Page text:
What started as a local foreclosure dispute has quickly transformed into an issue with implications across Maine, with the governor seizing on the matter as a symbol of the need for government to look out for the state’s elderly and impoverished residents.

At a town hall-style forum Wednesday night attended by 150-plus people at Biddeford Middle School, LePage responded to an audience question about the Albion home foreclosure. He summarized what his proposed bill would do and advised anyone who lives on a fixed income and owns a home to take out a small home equity loan from a bank in case of foreclosure.

The governor also said he received a letter recently from someone who claimed LePage didn’t know the whole story and that Richard Sukeforth had “been a pain in the butt in town for 20 years.”

By all accounts, the foreclosure was done legally, but LePage maintains it was unethical. The rundown house, located at 180 Marden Shore Road on Lovejoy Pond off China Road, is essentially a small camp. A Sukeforth neighbor and the family tried to buy the property back for the couple after the foreclosure, but town officials denied the request.

The Kennebec County town had never foreclosed on properties before three years ago, and the Sukeforth foreclosure was the first in which people were actually living in the house at the time of foreclosure, according to Albion Town Clerk Amanda Dow. That’s a fact LePage pointed to during the town hall forum.

Dow said the town had to follow foreclosure laws, and Albion has a provision that allows a person to pay their taxes in full six months after automatic foreclosure, but Sukeforth, a National Guard and Marine veteran, did not do that. Dow said the town sent a letter, a selectman went to visit him and explained the process, but he still did not take action.

Family members say they think it is because he is in the early stages of dementia, and had they known he had not paid his taxes, they would have done so. Leonette Sukeforth is frail and suffers from diabetes.

LePage’s bill, which has been drafted and is being fine-tuned before heading to the Legislature, is intended to ensure such foreclosures do not occur.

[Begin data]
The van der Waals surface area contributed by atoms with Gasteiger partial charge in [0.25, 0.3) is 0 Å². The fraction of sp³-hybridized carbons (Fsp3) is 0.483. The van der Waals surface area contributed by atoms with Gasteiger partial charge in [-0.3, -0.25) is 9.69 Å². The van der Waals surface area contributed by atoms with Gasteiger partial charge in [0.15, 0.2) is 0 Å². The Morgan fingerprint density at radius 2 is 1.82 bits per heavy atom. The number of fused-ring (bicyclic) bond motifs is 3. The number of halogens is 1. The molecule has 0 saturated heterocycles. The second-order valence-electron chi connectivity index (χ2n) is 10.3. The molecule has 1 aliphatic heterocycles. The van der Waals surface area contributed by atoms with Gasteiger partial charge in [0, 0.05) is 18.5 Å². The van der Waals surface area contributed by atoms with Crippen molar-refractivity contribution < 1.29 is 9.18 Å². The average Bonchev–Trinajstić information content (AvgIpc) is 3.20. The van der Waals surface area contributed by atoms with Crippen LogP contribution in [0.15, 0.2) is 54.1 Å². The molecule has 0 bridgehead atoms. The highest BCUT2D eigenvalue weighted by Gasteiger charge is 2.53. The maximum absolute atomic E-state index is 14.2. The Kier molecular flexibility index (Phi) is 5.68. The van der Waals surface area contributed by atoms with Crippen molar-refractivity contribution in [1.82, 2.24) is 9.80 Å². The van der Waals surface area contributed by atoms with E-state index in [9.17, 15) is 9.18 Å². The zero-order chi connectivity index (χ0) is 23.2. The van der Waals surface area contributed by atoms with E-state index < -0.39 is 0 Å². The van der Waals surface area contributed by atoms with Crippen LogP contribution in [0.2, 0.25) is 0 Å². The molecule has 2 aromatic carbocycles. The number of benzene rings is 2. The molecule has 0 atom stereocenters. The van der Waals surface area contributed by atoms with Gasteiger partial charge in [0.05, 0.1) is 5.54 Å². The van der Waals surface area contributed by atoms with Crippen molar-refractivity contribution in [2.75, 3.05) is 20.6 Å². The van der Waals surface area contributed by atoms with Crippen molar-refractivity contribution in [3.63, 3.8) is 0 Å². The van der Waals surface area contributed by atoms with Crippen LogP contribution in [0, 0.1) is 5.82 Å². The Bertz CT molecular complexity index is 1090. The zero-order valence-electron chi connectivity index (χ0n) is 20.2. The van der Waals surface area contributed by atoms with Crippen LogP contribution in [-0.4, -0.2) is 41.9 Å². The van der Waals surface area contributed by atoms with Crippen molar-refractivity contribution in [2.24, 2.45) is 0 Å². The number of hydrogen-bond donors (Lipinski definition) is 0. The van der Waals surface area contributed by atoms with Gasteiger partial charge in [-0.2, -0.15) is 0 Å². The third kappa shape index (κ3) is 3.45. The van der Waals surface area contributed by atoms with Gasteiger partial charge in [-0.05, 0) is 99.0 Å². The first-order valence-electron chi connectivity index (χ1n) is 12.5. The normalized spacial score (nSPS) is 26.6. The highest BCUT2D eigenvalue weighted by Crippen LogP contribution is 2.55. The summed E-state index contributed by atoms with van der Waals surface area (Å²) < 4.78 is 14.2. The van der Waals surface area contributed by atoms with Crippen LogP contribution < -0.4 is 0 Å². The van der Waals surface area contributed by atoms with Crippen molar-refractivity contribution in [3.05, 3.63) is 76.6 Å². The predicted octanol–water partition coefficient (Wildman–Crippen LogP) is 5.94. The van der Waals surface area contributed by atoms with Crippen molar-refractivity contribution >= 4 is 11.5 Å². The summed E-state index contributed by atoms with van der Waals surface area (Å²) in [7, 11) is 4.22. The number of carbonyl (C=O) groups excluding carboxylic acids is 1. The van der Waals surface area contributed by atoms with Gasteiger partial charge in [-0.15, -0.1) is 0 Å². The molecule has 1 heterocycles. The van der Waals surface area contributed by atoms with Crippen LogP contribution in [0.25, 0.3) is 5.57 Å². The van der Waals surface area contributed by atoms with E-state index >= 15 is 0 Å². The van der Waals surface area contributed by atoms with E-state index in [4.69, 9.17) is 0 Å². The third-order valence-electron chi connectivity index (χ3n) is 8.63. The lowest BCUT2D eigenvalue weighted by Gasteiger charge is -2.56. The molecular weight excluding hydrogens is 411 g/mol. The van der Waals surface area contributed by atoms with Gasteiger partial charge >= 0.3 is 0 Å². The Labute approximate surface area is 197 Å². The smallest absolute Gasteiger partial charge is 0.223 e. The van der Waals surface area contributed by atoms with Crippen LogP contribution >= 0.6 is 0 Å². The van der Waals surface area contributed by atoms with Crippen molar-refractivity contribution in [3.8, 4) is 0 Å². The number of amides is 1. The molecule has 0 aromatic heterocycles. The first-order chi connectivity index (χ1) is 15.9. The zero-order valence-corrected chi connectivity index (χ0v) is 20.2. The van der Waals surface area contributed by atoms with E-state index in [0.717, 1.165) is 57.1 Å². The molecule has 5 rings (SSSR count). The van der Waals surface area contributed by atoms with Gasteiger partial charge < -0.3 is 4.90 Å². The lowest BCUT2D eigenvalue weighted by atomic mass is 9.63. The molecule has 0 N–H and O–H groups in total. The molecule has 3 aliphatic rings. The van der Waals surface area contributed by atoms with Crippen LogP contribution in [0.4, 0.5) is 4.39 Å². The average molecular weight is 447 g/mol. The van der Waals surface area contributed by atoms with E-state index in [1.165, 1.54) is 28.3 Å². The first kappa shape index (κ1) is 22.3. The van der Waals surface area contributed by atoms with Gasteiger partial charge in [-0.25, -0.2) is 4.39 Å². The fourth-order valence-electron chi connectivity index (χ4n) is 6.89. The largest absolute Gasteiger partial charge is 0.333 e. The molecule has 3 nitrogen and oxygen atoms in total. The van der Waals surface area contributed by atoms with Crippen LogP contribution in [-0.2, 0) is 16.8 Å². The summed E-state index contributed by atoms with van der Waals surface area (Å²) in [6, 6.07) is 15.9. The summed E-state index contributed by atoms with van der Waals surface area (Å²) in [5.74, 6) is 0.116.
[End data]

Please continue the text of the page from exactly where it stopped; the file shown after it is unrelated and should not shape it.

Since a story about the Sukeforth case was published in the Morning Sentinel, Kennebec Journal and Maine Sunday Telegram on Jan. 8, LePage said he has learned of a dozen similar situations around the state in which elderly people have been forced from their homes. “It’s primarily people who own their homes outright,” he said.

His bill would require steps to be taken by the municipality before foreclosure, such as discussing reverse mortgage, tax abatement or an agreement where, if the homeowner has no mortgage, the municipality applies a lien on the property for taxes owed, lets the people live in the house until they die and then sells it.

LePage had been working on trying to find assisted living care for the Sukeforths, but their daughter, Yvette Ingalls, said she believes it’s best for them to continue to live with her. They will have been married 58 years in May, she said.

The state pays for a home health aide to come in from 9 a.m. to 4 p.m. Monday through Friday to care for her mother, Leonette, who is weak and becomes dizzy often, Ingalls said. She said she thinks her mother’s spirits are better than they were after she was evicted from her home of 33 years because she is around family in a warm home where she is fed three meals a day.

Ingalls works as a cook at a rehabilitation center. The middle child of the Sukeforths’ five children, she hopes LePage’s bill to protect elderly people from foreclosure is successful. Hopefully others in a similar situation will not endure the same trauma, she said.

“What we’ve come to conclude is that we’re just a stepping stone to open it up so other people don’t go through this,” she said.

Amy Calder can be contacted at 861-9247 or at:

[email protected]

Twitter: AmyCalder17

Were you interviewed for this story? If so, please fill out our accuracy form

Send questions/comments to the editors.

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Wayne County Treasurer Sabree announces foreclosure prevention sessions

Wayne County Community College will host at various locations
Wayne County Treasurer Eric R. Sabree is pleased to announce “Taxpayer Saturdays” in February to help reduce foreclosures in 2017 by expanding opportunities to meet personally with homeowners who may be at risk of foreclosure.

The Treasurer has established four “Taxpayer Saturday” sessions in February at a variety of Wayne County Community College District locations. The Treasurer has arranged to have the resources of his office and alliance partners to taxpayers at risk of foreclosure.

“These informal sessions are being held by my office and staff to give another opportunity for taxpayers to discuss options to avoid tax foreclosure,” said Treasurer Eric R. Sabree. “We understand that many hard working people have experience financial difficulties and have fallen behind on paying property taxes. We are very glad to partner again with WCCCD to make Saturday hour available so that people will not have to take off work. We want to do everything possible to prevent foreclosures and help the residents of Wayne County.”
February Taxpayer Saturdays Schedule at Wayne County Community College Campuses:

Feb. 4
Northwest Campus, Media Center, 8200 West Outer Dr. in Detroit

Feb. 11
Downriver Campus, Ray Mix Community Room, 21000 Northline Rd. in Taylor

Feb. 18
Eastern Campus, Cooper Community Room, 5901 Conner in Detroit

Feb. 25
Downtown Campus, Frank Hayden Community Room, 1001 West Fort St. in Detroit